Anonymous More than 1 year ago
    JackieBCentralTexasJB More than 1 year ago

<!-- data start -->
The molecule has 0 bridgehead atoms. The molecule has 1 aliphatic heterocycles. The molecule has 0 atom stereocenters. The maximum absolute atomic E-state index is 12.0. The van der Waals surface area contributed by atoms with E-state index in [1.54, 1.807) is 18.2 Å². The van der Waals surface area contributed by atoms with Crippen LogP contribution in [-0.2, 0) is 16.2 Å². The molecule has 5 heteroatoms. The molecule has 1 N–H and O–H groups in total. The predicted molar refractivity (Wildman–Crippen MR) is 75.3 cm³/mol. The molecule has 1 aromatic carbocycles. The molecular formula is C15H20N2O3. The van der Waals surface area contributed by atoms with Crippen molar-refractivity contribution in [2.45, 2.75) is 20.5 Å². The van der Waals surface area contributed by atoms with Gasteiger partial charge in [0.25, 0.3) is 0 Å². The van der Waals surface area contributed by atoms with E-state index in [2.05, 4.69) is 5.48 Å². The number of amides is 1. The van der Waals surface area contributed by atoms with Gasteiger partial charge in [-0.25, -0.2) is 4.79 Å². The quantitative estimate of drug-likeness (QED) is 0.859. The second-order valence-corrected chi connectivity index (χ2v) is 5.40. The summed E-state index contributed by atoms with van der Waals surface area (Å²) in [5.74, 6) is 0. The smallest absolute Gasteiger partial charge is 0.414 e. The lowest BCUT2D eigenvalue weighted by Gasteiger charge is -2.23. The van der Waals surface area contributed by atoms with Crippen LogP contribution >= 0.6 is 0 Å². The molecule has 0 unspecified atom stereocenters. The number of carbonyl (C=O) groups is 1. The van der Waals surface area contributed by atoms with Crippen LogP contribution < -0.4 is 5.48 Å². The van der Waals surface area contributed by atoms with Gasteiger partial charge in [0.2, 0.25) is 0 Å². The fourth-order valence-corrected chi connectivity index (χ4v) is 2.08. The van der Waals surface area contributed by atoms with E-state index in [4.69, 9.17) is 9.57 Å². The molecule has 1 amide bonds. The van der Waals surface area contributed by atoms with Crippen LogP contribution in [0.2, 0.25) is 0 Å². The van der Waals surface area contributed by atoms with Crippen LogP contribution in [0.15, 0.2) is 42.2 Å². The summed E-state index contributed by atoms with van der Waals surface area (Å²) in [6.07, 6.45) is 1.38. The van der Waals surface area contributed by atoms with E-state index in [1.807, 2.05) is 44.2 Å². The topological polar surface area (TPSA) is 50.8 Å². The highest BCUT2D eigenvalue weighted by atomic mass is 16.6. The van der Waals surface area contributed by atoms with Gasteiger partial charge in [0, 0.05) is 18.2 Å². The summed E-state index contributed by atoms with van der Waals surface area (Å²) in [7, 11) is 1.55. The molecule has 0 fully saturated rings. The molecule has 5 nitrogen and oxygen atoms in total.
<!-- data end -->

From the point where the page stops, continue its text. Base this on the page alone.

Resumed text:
Read on November 04, 2013 Book Info  Paperback, 384 pages Expected publication: December 3rd 2013 by Atria/Emily Bestler Books (first published August 24th 2010) ISBN 1476712883 (ISBN13: 9781476712888) original title Geim (Game) series HP Pettersson #1  Source:Netgalley EARC Book Buy Links  AMAZON  B&N  BOOK SYNOPSIS The first novel in a groundbreaking international thriller trilogy about a deadly game that blurs the line between reality and fiction. After a long night of partying, Henrik “HP” Pettersson, a slacker with a big ego and no impulse control, heads home on the train. Finding a mobile phone from an unknown company, HP begins receiving messages—addressed to him—inviting him to play a game by a secret and insistent master. HP doesn’t hesitate and agrees to play. HP is the perfect contender: he is alienated from society, devoid of morals, and wants to be a star. The assignments, ranging from childish pranks to criminal acts, are all filmed and uploaded onto a protected server where viewers rate the players’ performances. Everything is coordinated by a mysterious Game Master, unknown to the players or the viewers. But before long, the game spills out into the real world and threatens innocent people. HP’s sister, Rebecca, is a bodyguard with the Swedish Security Police. The opposite of her brother, she is haunted by traumatic memories and dark secrets from her past. As the game continues, Rebecca begins to realize that her past may not be so secret after all. HP’s assignments become increasingly risky, and he pushes beyond acceptable limits, determined to become a superstar. In the hunt for bigger risks, HP loses touch with reality and puts his own sister in danger. Will HP’s loyalty to the game win out over his love for his family? Or will he come back to reality and save his sister? With an intriguing blend of break-neck suspense, humor, and informed commentary on social media, Game takes international crime fiction to the next level. My Thoughts Although I cannot say that ever really warmed up to HP’s character have to admit reading Game , the first book in the trilogy, was as addictive to me as playing became to HP once he allowed himself to become immersed in the action. Touted as a thriller this book truly is full of the kind of shenanigan’s that make one of my favorite movies The Game , starring Michael Douglas , seem like a series of childish pranks in comparison. The author portrays HP’s character to be knowledgeable about action thriller movies and even mentions two that have common elements in them that coincide with the type of events that take place in Game . Conspiracy Theory starring actor Mel Gibson and Enemy of The State starring Gene Hackman and Will Smith both brilliantly illustrate onscreen what the author brings alive in the pages of his book. The intense drama, the suspense, the intrigue, the interwoven past and present that shape the actions taken by both HP and his sister Rebecca all come together to create a very well paced/plotted and chilling look at what could really be happening in our world without our knowledge every day! The secondary characters are as endearing as they are eccentric as they add their talents towards helping HP who is soon quickly over his head as he begins to understand exactly what it is is that he has become involved with. Rebecca almost becoming a casualty as a result of his absurd devotion to mischief and mayhem is the wake up call that shows HP the error of his ways. What follows at that point is nothing short of being worthy of being called a miracle as HP finds himself at a crossroads where his decision in how to participate in the game can lead to riches beyond belief or the end of everything. What choice do you think his final play will be? Read the book and like myself be amazed if not totally surprised at the ironic twist at the end! This proved to be something more than what expected when came across it on Netgalley and proved upon reading in full that as the beginnings to a series or trilogy it started off as well as ended on a promising note so looking forward to going on the next phase of the journey in book 2 Buzz . Reading order of the Trilogy: Game , Buzz and Bubble . [EArc from Netgalley in exchange for honest review]